Dontie Mitchell, 41, was convicted of first-degree theft, criminal use of a firearm and attempt to knowingly create/possess dangerous contraband while in prison, two counts of first-degree attempted robbery, two counts of second-degree criminal possession of a Weapon, and fourth-degree grand theft in 1997 and 2003, including crimes he committed at age 17 and while homeless. He has served 24 and a half years of a sentence ranging from 27 to 54 years. During his imprisonment, Mr. Mitchell focused on mentoring other young men who grew up without role models. He has attended courses for his Associate’s Degree through Bennington College, served as a GED tutor and mentored young men in the Mentoring and Nurturing (MAN) program. He has served as Youth Chair of the NAACP’s Sing Sing Chapter and as Education Chair of the Auburn Chapter of the National Trust for the Development of African American Men. Upon release, Mr. Mitchell moved in with his mother and stepfather.
Richard “Lee” Chalk, 63, was convicted of two counts of second-degree murder, two counts of first-degree robbery, two counts of first-degree burglary and second-degree criminal possession of a weapon in 1988, related to an incident in which he was the driver, not the gunner. He has served 33 years from a sentence of 50 years to life. During his detention, Mr. Chalk earned training certificates in a variety of areas, including legal research, food service, sight-guide training, and the Fatherhood and Family Law program. He has also volunteered with Project Care and the American Cancer Society. After his release, Mr. Chalk plans to move in with family and plans to get a commercial driver’s license and resume work as a truck driver.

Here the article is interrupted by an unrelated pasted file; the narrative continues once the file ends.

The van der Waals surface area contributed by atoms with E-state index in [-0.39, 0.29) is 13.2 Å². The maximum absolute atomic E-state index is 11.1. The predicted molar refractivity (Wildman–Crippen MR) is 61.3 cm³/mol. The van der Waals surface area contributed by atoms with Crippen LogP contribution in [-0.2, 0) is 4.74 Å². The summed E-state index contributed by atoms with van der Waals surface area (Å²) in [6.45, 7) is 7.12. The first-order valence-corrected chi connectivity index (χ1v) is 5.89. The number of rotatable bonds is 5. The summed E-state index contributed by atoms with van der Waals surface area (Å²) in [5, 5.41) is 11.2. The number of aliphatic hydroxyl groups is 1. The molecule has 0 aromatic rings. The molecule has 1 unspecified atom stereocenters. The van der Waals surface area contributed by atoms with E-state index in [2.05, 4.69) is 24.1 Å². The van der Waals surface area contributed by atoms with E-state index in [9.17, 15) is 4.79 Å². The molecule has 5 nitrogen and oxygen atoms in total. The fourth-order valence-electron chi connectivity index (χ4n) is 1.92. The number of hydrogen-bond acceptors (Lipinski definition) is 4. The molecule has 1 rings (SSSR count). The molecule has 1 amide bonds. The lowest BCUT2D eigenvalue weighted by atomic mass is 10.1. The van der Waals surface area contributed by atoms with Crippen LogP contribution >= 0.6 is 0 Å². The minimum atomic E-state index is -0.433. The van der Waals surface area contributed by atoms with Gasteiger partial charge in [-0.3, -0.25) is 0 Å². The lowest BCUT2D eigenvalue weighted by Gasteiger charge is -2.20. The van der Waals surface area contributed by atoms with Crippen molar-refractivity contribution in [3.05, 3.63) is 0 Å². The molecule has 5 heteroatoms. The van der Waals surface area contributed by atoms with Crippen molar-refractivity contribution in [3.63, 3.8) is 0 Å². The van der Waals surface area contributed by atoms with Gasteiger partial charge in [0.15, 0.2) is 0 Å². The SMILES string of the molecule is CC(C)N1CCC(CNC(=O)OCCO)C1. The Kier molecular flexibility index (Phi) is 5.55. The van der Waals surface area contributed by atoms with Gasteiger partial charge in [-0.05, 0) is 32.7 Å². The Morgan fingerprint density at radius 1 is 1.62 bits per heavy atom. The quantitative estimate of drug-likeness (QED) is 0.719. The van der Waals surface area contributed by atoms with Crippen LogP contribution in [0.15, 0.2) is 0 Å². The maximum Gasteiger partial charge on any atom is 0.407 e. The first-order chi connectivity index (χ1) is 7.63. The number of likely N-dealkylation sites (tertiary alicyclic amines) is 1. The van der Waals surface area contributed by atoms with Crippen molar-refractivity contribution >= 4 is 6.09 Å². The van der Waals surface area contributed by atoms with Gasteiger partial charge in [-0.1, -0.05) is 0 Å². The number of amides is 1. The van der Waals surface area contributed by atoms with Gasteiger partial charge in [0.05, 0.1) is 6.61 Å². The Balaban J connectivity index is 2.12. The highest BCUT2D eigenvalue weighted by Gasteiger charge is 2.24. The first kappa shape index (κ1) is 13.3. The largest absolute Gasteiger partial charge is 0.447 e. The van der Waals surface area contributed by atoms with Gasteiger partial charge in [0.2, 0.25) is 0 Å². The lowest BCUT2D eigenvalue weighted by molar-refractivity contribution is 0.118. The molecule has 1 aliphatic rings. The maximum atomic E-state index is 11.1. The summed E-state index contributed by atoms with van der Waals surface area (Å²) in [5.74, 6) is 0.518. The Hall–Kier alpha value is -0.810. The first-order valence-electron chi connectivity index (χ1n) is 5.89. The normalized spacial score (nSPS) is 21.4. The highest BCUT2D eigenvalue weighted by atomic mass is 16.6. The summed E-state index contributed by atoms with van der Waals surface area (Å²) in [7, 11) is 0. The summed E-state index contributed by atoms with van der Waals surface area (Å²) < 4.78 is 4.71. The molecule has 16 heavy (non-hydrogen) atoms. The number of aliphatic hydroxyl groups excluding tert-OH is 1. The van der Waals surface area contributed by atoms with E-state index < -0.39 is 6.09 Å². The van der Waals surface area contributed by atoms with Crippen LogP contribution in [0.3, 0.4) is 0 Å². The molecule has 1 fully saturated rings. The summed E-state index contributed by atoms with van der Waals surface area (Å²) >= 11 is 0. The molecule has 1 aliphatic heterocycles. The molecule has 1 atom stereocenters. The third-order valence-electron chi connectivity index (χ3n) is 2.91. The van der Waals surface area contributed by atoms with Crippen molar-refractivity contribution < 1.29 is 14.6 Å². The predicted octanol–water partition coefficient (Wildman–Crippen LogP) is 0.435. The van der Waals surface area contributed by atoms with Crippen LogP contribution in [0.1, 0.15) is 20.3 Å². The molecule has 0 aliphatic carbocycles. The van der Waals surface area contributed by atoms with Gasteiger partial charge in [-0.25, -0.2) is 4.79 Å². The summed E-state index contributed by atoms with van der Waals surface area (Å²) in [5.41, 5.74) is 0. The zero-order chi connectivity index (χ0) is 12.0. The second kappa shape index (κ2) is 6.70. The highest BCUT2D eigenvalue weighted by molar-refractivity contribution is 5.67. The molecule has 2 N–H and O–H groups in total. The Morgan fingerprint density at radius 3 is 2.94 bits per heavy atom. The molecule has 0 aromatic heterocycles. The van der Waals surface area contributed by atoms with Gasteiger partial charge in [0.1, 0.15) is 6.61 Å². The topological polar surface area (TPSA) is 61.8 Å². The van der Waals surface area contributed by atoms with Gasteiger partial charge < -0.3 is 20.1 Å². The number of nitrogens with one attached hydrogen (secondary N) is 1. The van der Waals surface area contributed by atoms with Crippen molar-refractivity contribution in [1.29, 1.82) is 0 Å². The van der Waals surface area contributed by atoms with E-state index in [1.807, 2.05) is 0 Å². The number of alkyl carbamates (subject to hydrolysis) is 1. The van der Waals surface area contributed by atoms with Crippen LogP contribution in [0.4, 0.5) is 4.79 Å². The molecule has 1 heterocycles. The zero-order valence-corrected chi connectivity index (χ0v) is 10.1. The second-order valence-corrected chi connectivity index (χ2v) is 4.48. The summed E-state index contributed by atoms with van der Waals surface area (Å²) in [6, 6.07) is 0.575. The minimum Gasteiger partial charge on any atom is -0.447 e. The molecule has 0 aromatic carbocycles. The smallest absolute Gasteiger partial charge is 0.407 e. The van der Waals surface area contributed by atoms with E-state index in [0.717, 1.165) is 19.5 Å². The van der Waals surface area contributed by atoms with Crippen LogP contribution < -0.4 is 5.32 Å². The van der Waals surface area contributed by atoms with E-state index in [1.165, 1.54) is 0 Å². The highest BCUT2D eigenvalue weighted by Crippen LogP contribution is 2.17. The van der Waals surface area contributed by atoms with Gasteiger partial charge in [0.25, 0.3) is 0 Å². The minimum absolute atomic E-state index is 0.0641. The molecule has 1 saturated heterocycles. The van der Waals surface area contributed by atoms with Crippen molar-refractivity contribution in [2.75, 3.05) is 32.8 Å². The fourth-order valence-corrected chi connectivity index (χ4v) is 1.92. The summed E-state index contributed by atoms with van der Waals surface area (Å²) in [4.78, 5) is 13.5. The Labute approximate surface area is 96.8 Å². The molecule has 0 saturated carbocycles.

James Pamphile, 44, was convicted of first-degree bail-jumping and first-degree attempted assault in 2013 and third-degree assault in 2011. After a childhood in Haiti marred by physical and mental abuse by family and members of the community for his sexual orientation, Mr. Pamphile, an accomplished dancer, remained crime-free for eight years. By grace, Mr. Pamphile remain in the United States.
Ivelisse Castillo, 60, was convicted in 2001 of third-degree attempted criminal possession of a controlled substance. Ms. Castillo, a regular volunteer at a community garden, a local rehabilitation and nursing home, and her church, has been crime-free for 19 years. years and is an integral part of her community. A grace will help Ms. Castillo stay in the United States with her extended family, which includes her son, mother, sister, and grandchildren.
Jorge Quinones, 47, was convicted in 1996 of attempted criminal sale of a third-degree banned substance. Since his conviction, Mr. the cybersecurity industry, including building communications helmets for the US military. 25 years crime free, a pardon will Mr. Help Quinones stay in the United States with his family, including his wife.
Miriam Ordonez, 40, was convicted of third-degree attempted criminal sale of a banned substance in 1999, when she was 17 years old and worked in a coffee shop run by a drug dealer who sought out and abused undocumented children, and disorderly conduct in 2016. survivor of domestic violence, a pardon will help Ms. Ordonez stay in the United States with her children, including her newborn baby and two children with unique needs.
Catherine Valdez, 35, was convicted of attempted second-degree robbery in 2002 when she was 16 years old. Since her conviction, Ms. Valdez has worked as a healthcare professional and earned a Personal Care Assistant certificate. She is currently working towards achieving a Home Health Aid certification and hopes to become a nurse. A single mother and sole breadwinner for her four children, a grace will help Ms. Valdez stay with her family in the United States.